'Utopia' and 'Brave New World' Offer Choices for a Future Society


from the New Unionist, September 1992, page 3


Classic Works 'Utopia' and 'Brave New World' Offer Choices for a Future Society -- and Reveal Truths About the Present

by Kevin Ristau

The great Russian Experiment has failed. The implications of this failure for the American social order are enormous -- not just because of a potential "peace dividend," but because of the possibility that political proposals that contradict the prevailing conventional wisdom may finally receive a fair hearing.

As long as the Cold War consensus held, there could be no real debate over the country's political direction. Anyone who had the temerity to suggest that the good of society as a whole (rather than the good of a few wealthy individuals) be considered when formulating social policy could be dismissed: such a person was consorting with the enemy.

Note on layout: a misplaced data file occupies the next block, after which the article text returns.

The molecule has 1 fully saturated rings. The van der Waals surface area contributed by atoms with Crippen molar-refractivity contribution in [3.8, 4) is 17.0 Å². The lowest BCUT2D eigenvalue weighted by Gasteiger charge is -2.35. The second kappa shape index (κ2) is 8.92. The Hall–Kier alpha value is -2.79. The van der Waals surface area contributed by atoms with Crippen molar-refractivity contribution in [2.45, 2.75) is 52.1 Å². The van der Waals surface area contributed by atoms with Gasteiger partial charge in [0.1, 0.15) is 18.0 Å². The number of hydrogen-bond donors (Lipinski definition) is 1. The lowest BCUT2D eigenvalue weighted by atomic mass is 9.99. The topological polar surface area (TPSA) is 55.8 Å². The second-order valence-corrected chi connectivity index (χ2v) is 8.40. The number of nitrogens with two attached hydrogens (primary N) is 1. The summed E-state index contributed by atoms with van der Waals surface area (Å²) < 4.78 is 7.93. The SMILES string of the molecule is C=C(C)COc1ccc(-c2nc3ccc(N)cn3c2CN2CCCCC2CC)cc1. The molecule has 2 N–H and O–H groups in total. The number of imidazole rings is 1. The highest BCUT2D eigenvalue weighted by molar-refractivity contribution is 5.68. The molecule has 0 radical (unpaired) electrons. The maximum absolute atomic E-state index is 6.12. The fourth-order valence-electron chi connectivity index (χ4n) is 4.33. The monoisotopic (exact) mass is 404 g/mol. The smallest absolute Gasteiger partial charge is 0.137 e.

The disappearance of the enemy may open things up; there could be a real debate in which fundamental questions are posed about the nature of the Good Society. If this happens, participants in such a debate could do worse than reflect upon Thomas More's "Utopia" and Aldous Huxley's "Brave New World," two books about societies that are characterized by rationality and stability.

Both books represent the visions of men who were moved to great indignation by the societies in which they lived. When Huxley wrote his book, more than four centuries had passed since the writing of More's "Utopia," yet nothing had been done to mitigate the greed and violence that More had found so appalling. And 60 years after "Brave New World," we find that the gulf between rich and poor grows greater, while large sections of our inner cities have been written off as war zones.

As anarchy increases, so does the likelihood that an effort will be made to bring it under control: If we fail to bring about stability through greater democracy, an authoritarian order will be imposed. The utopias of More and Huxley will then become even more important, for we will need to address the questions they raise about the balance between the individual and the collective. From this standpoint, More's utopia is clearly preferable -- but it is Huxley's vision that more closely resembles our own society.